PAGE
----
Perennial plants offer many benefits to your landscape garden, but it can be a confusing task choosing which ones to plant, when to plant them, and how to care for them. The truth is that there are as many different species of perennial flowers as there are types of plants. The most common plants, like roses and sunflowers, bloom for one season only, then die and need to be replanted each year. Other, more exotic species may live up to forty years or longer.
One way to simplify the process is to divide the flower garden into separate categories. For example, you can group annuals, perennials and semi-annuals. After you’ve divided your garden into these categories, look at each class’s bloom times. What’s the earliest time the plant can be seen? Is it during one of its blooms, or at its dormant stage, when most annuals are gone?
Also consider how hardy your perennial garden is. Some flowers require more heat and sun than others, depending on what part of the country you live in. Check your state listings to see which plants are most likely to thrive in your climate. Choose plants that are easy to grow, don’t need much attention during their growing season, and you should be able to keep them alive until the spring. If your climate can’t support a lot of flowering plants, some perennials will do fine, and some will not produce flowers at all.
Many garden centers carry a very limited selection of plants. Some may carry one or two varieties, while other garden centers may only have a few options. Look at the plant list and determine which plants you’re interested in for your area. Then go to a nursery that specializes in container-grown perennials and talk to an expert. Let them know what type of flowers you’re looking for, where you want to grow them, and what time of year you’d like to start them. With your planting date and climate in mind, the experts will help you plan the best planting schedule to bring the right kinds of flowers to your garden.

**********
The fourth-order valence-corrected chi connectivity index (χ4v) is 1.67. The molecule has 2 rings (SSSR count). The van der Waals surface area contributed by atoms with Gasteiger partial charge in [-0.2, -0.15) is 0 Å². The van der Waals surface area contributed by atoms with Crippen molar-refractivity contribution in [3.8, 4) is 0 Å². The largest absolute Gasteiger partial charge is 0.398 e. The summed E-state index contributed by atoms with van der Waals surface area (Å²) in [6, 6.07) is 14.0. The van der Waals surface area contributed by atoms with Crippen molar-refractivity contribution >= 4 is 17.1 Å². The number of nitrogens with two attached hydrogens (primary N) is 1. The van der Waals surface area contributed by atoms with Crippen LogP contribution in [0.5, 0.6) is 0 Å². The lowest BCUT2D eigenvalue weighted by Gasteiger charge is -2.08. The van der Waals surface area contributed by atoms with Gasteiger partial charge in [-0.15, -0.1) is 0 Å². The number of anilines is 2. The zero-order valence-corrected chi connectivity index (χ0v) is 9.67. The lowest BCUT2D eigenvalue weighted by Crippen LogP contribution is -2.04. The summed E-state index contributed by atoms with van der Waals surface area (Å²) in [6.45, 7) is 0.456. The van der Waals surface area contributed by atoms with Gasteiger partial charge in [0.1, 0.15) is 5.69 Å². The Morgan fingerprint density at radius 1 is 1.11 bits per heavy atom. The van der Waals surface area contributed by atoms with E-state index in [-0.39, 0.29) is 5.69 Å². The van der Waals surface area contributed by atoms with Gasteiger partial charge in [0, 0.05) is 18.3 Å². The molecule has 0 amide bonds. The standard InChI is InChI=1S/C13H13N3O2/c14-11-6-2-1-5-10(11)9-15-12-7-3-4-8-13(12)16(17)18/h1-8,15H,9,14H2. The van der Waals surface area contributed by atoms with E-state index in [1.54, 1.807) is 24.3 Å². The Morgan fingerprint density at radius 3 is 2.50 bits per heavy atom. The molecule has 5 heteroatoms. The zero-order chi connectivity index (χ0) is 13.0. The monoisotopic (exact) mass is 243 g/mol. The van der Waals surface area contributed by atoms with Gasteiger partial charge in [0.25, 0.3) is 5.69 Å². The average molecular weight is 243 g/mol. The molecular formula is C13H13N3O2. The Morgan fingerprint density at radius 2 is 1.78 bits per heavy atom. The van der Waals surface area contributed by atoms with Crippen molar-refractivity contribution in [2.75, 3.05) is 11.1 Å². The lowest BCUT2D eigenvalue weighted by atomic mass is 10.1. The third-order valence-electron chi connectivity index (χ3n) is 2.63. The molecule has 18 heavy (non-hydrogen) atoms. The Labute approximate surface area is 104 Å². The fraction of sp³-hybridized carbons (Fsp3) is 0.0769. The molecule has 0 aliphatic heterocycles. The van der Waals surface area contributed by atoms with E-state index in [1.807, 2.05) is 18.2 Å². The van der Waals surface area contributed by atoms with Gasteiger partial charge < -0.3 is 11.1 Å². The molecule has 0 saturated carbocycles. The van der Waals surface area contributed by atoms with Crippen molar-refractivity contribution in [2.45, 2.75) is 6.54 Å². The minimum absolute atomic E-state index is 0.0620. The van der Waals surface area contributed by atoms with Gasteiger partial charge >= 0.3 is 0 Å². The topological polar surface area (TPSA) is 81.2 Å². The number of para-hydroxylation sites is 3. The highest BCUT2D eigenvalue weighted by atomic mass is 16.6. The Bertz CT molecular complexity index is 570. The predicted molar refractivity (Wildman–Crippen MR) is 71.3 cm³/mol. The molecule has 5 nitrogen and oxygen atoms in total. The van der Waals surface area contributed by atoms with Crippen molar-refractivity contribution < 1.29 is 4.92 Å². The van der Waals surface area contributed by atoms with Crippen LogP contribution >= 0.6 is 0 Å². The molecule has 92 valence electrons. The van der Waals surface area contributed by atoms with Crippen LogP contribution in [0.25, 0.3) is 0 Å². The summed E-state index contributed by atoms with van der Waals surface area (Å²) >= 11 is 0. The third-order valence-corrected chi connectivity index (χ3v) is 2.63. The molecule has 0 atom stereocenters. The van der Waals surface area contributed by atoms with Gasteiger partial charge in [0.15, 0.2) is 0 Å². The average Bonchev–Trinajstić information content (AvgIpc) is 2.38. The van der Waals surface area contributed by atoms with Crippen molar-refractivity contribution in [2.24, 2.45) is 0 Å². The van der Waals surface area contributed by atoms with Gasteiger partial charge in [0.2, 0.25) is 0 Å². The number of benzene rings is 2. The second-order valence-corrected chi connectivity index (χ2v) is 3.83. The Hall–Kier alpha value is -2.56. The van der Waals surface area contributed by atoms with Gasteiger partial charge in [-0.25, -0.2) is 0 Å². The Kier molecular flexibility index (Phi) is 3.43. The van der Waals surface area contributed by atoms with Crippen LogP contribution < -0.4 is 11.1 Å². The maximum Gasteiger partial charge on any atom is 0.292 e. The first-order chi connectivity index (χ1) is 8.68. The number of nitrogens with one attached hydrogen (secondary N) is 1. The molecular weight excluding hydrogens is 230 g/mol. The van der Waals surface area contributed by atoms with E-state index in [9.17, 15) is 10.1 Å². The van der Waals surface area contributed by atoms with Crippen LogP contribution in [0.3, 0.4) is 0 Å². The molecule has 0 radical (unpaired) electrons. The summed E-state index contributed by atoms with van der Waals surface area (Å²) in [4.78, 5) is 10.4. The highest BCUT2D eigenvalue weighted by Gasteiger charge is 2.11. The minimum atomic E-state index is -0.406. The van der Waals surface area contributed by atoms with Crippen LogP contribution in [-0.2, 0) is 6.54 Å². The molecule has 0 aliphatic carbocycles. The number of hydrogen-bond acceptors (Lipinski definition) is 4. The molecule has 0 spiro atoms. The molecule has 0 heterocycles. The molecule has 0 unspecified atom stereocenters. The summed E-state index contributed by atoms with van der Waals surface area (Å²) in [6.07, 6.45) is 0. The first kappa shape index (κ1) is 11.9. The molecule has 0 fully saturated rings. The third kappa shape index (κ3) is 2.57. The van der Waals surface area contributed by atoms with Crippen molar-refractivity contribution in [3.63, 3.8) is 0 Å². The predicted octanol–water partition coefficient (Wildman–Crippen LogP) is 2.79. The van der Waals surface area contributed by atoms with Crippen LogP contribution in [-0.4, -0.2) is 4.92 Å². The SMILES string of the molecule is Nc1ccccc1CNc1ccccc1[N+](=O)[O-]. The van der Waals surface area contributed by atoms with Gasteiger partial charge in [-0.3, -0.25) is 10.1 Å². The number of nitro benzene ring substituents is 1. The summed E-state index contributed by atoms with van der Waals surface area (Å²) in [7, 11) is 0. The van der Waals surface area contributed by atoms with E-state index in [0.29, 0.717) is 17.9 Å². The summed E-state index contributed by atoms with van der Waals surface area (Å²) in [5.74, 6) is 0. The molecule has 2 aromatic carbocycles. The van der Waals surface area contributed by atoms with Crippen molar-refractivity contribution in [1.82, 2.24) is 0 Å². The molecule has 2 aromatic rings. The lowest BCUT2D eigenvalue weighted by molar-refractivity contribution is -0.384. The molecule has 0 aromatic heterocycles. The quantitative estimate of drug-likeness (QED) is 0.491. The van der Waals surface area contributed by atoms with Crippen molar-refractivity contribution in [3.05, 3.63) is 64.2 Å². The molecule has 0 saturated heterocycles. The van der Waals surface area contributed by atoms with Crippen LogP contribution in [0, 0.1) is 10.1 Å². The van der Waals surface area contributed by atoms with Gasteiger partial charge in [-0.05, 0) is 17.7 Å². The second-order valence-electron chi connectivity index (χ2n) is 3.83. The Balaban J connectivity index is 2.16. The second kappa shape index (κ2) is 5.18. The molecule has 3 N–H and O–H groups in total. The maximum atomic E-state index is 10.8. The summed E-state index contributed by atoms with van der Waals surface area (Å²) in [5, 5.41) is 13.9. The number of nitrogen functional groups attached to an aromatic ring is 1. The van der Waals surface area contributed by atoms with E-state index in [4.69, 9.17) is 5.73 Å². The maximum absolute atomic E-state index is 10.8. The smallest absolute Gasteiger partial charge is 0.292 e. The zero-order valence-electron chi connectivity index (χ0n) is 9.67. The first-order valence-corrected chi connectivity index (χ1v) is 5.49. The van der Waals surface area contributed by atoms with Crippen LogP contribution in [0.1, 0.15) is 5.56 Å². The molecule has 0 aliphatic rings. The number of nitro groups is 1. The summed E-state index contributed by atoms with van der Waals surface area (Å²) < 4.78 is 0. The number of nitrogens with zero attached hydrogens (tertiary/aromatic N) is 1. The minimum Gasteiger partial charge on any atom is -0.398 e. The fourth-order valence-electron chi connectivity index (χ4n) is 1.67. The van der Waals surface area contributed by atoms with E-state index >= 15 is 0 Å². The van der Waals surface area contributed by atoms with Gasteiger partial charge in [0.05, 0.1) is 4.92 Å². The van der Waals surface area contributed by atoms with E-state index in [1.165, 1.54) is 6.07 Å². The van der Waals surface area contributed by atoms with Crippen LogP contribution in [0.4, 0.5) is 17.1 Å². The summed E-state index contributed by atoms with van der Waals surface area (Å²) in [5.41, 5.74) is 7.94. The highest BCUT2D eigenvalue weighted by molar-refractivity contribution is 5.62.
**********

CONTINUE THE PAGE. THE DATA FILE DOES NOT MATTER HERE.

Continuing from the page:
Once you know which perennials you want to use, talk to gardeners who have recently bloomed and get their advice. Perennial gardeners are a great source of advice, particularly if you’re just getting started with perennials. Many experienced gardeners will be glad to share what they did, and what they did wrong, so that you can avoid making the same mistakes. Gardeners know their stuff! You can also visit online discussion forums, which are a great source of ideas and helpful information about when is the best time to plant perennials.
A lot depends on the soil and weather conditions where you live. Different plants require different amounts of water, nutrients, and sun to thrive. Soil that’s either too wet or too dry can prevent plants from growing to their full potential, so it’s important to plant perennials in the proper conditions. This article includes some more information on how to determine the proper conditions for your plants, as well as a few useful tips on planting perennials in general.
So what is the best time of year to plant perennials? Good soil, weather, and a consistent moisture level are certainly three elements that contribute to when and where you can plant perennials. You’ll want to choose plants that will work together in harmony, like those with similar needs such as drainage, water needs, and light. Container-grown perennials make a great family theme because they can be moved from one place in your garden to another as needed.
When you’re choosing container-grown plants, the best time of year to plant them is late winter through early spring. The reason you want to do this is because perennials will need a cold, even temperature to survive. If you plant them in the spring, you risk the possibility of leaf spot, which is when the plants start to appear with small gray or white heads. This happens because the roots are getting closer to the soil surface, so they need to take in some additional warmth before they can grow to their fullest. You should also remember that many perennial flowers are perennial because you just need to remember to replant them every few years or so; this is true of grass, too.